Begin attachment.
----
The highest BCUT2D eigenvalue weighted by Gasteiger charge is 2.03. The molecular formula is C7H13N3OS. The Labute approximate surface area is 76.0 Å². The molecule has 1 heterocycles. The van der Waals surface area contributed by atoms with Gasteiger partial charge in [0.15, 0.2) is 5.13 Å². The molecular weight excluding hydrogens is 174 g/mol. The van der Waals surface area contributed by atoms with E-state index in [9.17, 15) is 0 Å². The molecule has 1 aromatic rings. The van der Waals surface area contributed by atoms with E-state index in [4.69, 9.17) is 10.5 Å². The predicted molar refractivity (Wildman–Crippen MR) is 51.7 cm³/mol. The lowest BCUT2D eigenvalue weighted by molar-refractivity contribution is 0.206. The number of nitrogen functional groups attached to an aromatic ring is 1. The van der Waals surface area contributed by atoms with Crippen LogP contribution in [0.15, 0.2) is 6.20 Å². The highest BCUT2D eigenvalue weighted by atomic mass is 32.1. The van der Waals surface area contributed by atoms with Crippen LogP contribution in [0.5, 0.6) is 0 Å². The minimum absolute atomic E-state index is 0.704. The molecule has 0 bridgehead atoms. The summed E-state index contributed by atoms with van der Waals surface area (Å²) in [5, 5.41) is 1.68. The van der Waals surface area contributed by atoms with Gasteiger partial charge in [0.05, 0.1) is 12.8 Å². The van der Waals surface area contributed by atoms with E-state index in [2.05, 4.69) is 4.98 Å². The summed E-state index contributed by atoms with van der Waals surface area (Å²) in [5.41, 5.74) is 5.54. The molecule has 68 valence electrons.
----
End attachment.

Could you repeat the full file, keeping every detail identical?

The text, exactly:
The highest BCUT2D eigenvalue weighted by Gasteiger charge is 2.03. The molecular formula is C7H13N3OS. The Labute approximate surface area is 76.0 Å². The molecule has 1 heterocycles. The van der Waals surface area contributed by atoms with Gasteiger partial charge in [0.15, 0.2) is 5.13 Å². The molecular weight excluding hydrogens is 174 g/mol. The van der Waals surface area contributed by atoms with E-state index in [9.17, 15) is 0 Å². The molecule has 1 aromatic rings. The van der Waals surface area contributed by atoms with E-state index in [4.69, 9.17) is 10.5 Å². The predicted molar refractivity (Wildman–Crippen MR) is 51.7 cm³/mol. The lowest BCUT2D eigenvalue weighted by molar-refractivity contribution is 0.206. The number of nitrogen functional groups attached to an aromatic ring is 1. The van der Waals surface area contributed by atoms with Crippen LogP contribution in [0.15, 0.2) is 6.20 Å². The highest BCUT2D eigenvalue weighted by atomic mass is 32.1. The van der Waals surface area contributed by atoms with Crippen LogP contribution in [0.5, 0.6) is 0 Å². The minimum absolute atomic E-state index is 0.704. The molecule has 0 bridgehead atoms. The summed E-state index contributed by atoms with van der Waals surface area (Å²) in [5, 5.41) is 1.68. The van der Waals surface area contributed by atoms with Gasteiger partial charge in [0.05, 0.1) is 12.8 Å². The van der Waals surface area contributed by atoms with E-state index in [2.05, 4.69) is 4.98 Å². The summed E-state index contributed by atoms with van der Waals surface area (Å²) in [5.41, 5.74) is 5.54. The molecule has 68 valence electrons.